Harbingers Of Spring Return
Red-winged Blackbirds, Brown-headed Cowbirds and Common Grackles, all harbingers of spring, have started to return to Vermont over the past week or two. In southern and western United States Red-wings are thought to be nonmigratory, but individuals breeding in the Northeast on average migrate roughly 500 miles or more south in the fall. When spring comes, males migrate first and arrive back in the Northeast several weeks before females.
When they do arrive back, Red-winged Blackbirds often encounter several snow storms while on their breeding grounds. This is when life can become challenging for these voracious seed-eaters. They have a couple of months before nesting begins, during which time they are establishing territories and attracting a mate, both of which demand good nutrition. Corn and weed seeds make up a majority of their food during this time; insects are their mainstay during the breeding season.
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I love their song, when they come to land on a branch.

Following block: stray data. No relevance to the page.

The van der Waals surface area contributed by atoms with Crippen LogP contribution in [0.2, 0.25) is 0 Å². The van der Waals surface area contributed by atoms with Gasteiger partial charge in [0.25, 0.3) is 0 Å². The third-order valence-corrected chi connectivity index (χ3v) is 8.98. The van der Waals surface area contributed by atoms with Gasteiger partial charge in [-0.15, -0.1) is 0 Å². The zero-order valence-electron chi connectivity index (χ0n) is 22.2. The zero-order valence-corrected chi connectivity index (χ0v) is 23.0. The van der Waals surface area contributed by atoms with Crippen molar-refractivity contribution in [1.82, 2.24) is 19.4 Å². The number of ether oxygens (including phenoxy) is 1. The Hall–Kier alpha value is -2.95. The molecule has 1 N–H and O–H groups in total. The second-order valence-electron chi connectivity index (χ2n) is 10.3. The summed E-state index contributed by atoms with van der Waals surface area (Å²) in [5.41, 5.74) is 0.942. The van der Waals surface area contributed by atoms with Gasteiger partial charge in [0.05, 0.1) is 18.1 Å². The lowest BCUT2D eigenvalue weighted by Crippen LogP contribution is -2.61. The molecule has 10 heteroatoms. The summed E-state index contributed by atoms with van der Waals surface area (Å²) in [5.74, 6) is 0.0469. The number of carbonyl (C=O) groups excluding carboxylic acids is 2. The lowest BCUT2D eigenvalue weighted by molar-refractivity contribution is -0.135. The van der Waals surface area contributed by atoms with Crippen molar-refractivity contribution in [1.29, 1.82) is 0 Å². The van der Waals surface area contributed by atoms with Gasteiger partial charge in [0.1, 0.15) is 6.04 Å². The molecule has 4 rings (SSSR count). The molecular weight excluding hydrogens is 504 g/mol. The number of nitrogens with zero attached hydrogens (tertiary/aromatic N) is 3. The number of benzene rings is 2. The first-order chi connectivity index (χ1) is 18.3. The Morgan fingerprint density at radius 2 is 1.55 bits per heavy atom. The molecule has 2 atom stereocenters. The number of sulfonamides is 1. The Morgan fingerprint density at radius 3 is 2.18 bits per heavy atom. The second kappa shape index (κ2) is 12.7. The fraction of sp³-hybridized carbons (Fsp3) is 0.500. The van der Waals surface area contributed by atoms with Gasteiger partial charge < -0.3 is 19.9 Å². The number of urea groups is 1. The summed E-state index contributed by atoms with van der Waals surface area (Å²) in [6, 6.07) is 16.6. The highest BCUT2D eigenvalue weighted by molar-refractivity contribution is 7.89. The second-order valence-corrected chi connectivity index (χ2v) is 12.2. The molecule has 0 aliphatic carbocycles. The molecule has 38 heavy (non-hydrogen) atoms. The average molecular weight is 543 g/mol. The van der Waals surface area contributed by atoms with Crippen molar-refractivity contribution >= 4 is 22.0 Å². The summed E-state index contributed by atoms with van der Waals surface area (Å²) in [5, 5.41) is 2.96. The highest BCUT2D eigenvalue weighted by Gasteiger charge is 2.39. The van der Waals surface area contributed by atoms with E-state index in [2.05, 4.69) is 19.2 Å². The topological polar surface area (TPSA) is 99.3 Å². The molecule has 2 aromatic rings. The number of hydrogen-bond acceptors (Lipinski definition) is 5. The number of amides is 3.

February 20, 2023 at 9:32 am
Wow, that’s early! I’ve heard grackles, but never dreamed blackbirds would be back already.
February 20, 2023 at 11:13 am
Walking by Lake Runnemede in Windsor yesterday afternoon, I did not hear any yet. However, I heard what sounded like a phoebe a few times in the past two weeks. Seemed far too soon for phoebes. Mary, are you noticing any unusual early arrivals where you are?
February 20, 2023 at 11:16 am
If it just turned it’s head a tad to the right, the light would have caught that eye a little better. This is a constant when I’m out shooting wildlife, especially birds. It is also what makes it so much fun, keep ’em coming Mary, I love it!
February 21, 2023 at 9:15 am
In Georgia blackbirds are the only big flocks of birds I ever see. Usually in early December.
February 26, 2023 at 8:40 am